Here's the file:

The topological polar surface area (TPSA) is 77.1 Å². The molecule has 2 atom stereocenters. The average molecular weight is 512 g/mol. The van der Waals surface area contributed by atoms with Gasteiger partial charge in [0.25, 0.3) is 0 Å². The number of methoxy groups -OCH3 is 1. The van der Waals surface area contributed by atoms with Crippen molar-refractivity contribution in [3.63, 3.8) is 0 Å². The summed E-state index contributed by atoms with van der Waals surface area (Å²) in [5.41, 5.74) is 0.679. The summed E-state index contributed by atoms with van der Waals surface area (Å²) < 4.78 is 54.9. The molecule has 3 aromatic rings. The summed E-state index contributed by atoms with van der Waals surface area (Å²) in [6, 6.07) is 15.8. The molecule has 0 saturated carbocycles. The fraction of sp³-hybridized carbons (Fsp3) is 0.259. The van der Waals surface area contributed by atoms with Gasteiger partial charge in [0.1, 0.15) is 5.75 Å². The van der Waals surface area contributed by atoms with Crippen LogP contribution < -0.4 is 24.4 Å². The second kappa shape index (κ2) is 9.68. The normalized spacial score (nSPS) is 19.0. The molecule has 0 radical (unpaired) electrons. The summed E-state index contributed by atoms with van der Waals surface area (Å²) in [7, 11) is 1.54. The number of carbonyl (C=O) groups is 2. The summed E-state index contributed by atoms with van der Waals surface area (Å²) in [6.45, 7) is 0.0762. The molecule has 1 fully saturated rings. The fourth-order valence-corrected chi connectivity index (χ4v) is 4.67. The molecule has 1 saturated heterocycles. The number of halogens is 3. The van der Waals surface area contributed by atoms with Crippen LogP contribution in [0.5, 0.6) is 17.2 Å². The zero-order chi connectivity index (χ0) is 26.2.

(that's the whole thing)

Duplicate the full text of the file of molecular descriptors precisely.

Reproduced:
The topological polar surface area (TPSA) is 77.1 Å². The molecule has 2 atom stereocenters. The average molecular weight is 512 g/mol. The van der Waals surface area contributed by atoms with Gasteiger partial charge in [0.25, 0.3) is 0 Å². The number of methoxy groups -OCH3 is 1. The van der Waals surface area contributed by atoms with Crippen molar-refractivity contribution in [3.63, 3.8) is 0 Å². The summed E-state index contributed by atoms with van der Waals surface area (Å²) in [5.41, 5.74) is 0.679. The summed E-state index contributed by atoms with van der Waals surface area (Å²) < 4.78 is 54.9. The molecule has 3 aromatic rings. The summed E-state index contributed by atoms with van der Waals surface area (Å²) in [6, 6.07) is 15.8. The molecule has 0 saturated carbocycles. The fraction of sp³-hybridized carbons (Fsp3) is 0.259. The van der Waals surface area contributed by atoms with Gasteiger partial charge in [0.1, 0.15) is 5.75 Å². The van der Waals surface area contributed by atoms with Crippen LogP contribution < -0.4 is 24.4 Å². The second kappa shape index (κ2) is 9.68. The normalized spacial score (nSPS) is 19.0. The molecule has 0 radical (unpaired) electrons. The summed E-state index contributed by atoms with van der Waals surface area (Å²) in [7, 11) is 1.54. The number of carbonyl (C=O) groups is 2. The summed E-state index contributed by atoms with van der Waals surface area (Å²) in [6.45, 7) is 0.0762. The molecule has 1 fully saturated rings. The fourth-order valence-corrected chi connectivity index (χ4v) is 4.67. The molecule has 1 saturated heterocycles. The number of halogens is 3. The van der Waals surface area contributed by atoms with Crippen LogP contribution in [0.5, 0.6) is 17.2 Å². The zero-order chi connectivity index (χ0) is 26.2.